Blog > Improvisational writing

October 29, 2008

I did an amazing workshop at the improv conference on improvisational writing, with Denzil Meyers. Here’s what Denzil did. We were a small group of five or so people. It’s a process I’ll be trying more often…

1. Denzil gave us the word ‘island’ and we spent 5 minutes doing a ‘spoke’ association ie putting the word in the middle of the page and seeing what other words it surfaces

2. Using the same word we did five minutes of ‘brick’ association: this is where the next word builds on the previous word

3. We looked over our two lists and circled the words that stood out

4. Then we wrote for 10 minutes – either a personal memory or a rant, allowing ourselves to be surprised (I was disconcerted rather than surprised by where my writing took me, but that’s another story)

5.We heard what some in the group had written (voluntary, of course). Denzil then invited us to take in EVERYTHING in our field, the other stories, the noise from the other workshops etc, and allow them to influence our own writing. This was a key learning and ah-ha! moment for me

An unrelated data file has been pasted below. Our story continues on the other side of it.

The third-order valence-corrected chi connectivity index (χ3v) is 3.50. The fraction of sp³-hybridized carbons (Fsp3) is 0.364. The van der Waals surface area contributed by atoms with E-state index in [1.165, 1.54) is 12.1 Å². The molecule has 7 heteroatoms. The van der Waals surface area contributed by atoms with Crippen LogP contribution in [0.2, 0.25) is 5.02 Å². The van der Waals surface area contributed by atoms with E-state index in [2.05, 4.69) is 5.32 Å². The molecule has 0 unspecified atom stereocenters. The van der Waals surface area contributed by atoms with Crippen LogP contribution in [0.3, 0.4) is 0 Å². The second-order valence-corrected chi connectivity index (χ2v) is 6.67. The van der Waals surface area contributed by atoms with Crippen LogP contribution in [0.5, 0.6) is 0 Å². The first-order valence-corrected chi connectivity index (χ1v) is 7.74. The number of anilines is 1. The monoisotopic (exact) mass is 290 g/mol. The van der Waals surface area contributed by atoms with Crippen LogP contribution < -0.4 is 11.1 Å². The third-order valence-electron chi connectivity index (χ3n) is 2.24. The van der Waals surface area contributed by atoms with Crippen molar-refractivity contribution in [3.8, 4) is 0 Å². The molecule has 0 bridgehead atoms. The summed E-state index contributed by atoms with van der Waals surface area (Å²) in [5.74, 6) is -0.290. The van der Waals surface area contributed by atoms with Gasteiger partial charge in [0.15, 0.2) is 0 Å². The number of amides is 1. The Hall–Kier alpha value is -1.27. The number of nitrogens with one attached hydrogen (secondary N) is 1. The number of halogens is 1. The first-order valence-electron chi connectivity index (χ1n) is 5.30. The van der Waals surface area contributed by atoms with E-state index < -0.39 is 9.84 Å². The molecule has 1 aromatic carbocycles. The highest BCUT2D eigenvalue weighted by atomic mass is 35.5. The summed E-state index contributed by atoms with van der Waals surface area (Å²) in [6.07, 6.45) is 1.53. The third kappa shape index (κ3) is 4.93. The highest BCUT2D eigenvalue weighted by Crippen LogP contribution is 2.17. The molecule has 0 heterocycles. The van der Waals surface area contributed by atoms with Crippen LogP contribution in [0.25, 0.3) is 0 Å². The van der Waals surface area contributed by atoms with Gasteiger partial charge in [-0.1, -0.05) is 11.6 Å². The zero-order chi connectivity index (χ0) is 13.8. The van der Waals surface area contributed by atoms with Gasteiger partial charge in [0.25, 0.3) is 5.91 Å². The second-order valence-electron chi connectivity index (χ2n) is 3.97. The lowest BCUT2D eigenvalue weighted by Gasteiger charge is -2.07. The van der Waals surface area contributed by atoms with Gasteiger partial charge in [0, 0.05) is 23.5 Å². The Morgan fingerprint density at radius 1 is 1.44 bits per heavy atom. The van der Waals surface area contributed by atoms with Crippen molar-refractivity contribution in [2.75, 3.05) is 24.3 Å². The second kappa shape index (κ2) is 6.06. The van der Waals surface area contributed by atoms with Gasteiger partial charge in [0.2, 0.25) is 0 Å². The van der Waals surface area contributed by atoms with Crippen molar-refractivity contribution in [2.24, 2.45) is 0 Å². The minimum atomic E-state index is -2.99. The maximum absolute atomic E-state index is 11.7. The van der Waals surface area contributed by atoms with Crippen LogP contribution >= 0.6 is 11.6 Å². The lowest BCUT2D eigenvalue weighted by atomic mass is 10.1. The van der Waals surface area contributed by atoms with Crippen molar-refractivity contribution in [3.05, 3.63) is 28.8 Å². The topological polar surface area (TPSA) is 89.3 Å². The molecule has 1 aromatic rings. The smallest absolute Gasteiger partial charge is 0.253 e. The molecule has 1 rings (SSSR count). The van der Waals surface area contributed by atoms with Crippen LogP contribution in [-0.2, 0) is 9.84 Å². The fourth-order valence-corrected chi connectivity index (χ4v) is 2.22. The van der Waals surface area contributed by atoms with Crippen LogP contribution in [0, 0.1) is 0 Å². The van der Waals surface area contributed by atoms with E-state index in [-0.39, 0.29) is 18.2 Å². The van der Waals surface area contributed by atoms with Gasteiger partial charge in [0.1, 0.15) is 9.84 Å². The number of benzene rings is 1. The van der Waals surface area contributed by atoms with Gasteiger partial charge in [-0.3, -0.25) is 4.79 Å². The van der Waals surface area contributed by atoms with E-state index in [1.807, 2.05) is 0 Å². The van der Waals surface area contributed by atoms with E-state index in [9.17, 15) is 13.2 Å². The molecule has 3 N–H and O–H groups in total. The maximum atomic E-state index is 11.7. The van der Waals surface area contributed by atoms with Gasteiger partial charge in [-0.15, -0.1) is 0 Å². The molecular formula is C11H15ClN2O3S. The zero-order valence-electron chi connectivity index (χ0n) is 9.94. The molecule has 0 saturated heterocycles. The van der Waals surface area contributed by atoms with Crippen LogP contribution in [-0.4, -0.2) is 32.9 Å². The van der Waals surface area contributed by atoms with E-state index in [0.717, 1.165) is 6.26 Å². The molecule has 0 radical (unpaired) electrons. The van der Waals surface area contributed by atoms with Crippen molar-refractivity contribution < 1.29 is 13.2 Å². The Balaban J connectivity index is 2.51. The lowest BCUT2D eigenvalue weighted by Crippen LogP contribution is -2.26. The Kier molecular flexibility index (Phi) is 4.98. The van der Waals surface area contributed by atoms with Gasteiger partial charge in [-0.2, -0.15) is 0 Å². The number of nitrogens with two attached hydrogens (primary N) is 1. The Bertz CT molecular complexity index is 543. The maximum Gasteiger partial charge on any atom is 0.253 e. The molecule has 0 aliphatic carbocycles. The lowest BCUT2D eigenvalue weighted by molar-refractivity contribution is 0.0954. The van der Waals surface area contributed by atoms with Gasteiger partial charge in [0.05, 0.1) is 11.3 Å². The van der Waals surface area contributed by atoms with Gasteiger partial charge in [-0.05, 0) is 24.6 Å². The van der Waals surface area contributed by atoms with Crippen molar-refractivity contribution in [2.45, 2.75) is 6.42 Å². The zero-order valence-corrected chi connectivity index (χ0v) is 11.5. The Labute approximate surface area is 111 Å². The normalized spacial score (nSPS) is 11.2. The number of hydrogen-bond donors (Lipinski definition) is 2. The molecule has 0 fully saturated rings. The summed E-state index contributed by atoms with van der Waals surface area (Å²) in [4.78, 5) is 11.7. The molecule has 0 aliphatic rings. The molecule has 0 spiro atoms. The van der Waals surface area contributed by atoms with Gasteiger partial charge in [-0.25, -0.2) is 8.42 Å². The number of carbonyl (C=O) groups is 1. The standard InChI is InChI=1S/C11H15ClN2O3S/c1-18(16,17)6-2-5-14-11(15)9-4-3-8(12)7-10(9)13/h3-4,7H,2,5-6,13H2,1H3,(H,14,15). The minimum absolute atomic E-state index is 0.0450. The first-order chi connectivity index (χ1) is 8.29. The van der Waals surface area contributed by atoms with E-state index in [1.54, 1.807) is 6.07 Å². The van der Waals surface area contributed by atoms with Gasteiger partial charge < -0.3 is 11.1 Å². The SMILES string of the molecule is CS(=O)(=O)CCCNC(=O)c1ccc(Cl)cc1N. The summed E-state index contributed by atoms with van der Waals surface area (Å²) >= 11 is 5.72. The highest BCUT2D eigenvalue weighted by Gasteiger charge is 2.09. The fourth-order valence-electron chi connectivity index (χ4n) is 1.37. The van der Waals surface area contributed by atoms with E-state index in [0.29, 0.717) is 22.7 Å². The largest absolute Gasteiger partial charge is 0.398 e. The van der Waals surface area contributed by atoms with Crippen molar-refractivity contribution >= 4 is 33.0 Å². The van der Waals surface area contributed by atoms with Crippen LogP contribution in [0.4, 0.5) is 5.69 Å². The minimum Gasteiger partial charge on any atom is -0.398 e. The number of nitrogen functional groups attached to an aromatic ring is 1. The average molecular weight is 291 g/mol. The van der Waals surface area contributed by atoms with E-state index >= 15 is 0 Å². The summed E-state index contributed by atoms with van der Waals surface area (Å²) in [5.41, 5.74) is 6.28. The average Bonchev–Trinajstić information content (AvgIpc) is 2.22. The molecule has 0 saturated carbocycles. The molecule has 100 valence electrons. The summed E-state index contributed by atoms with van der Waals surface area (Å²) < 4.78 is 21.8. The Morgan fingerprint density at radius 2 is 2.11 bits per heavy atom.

6. Notice what you connect with

7. Denzil then drew on a Keith Johnstone game called Verbal Chase. He asked us to close our eyes.He said, “It’s early in the morning. What time is it? You go outside and hear a noise behind you. What happens next?” Write for 15 minutes. Slow down. No need to write fast.

8. Now consider a minor character in the story that we’ve just written and write about that minor character for 10 minutes.

WOW! Now I was surprised. What a great process.

And here’s Denzil’s take-aways (based on his experience of improvisation):

1. Start anywhere – while every story has a beginning, middle and end, they don’t have to be in that order

2. Write first, then analyse – let the words pour out, don’t block yourself

3. Improvise, then craft – get it down on paper, then go back and do the crafting, tweaking, correcting spelling etc

4. Notice the re-incorporation – how ideas may come full circle or something is re-incorporated in an unexpected way


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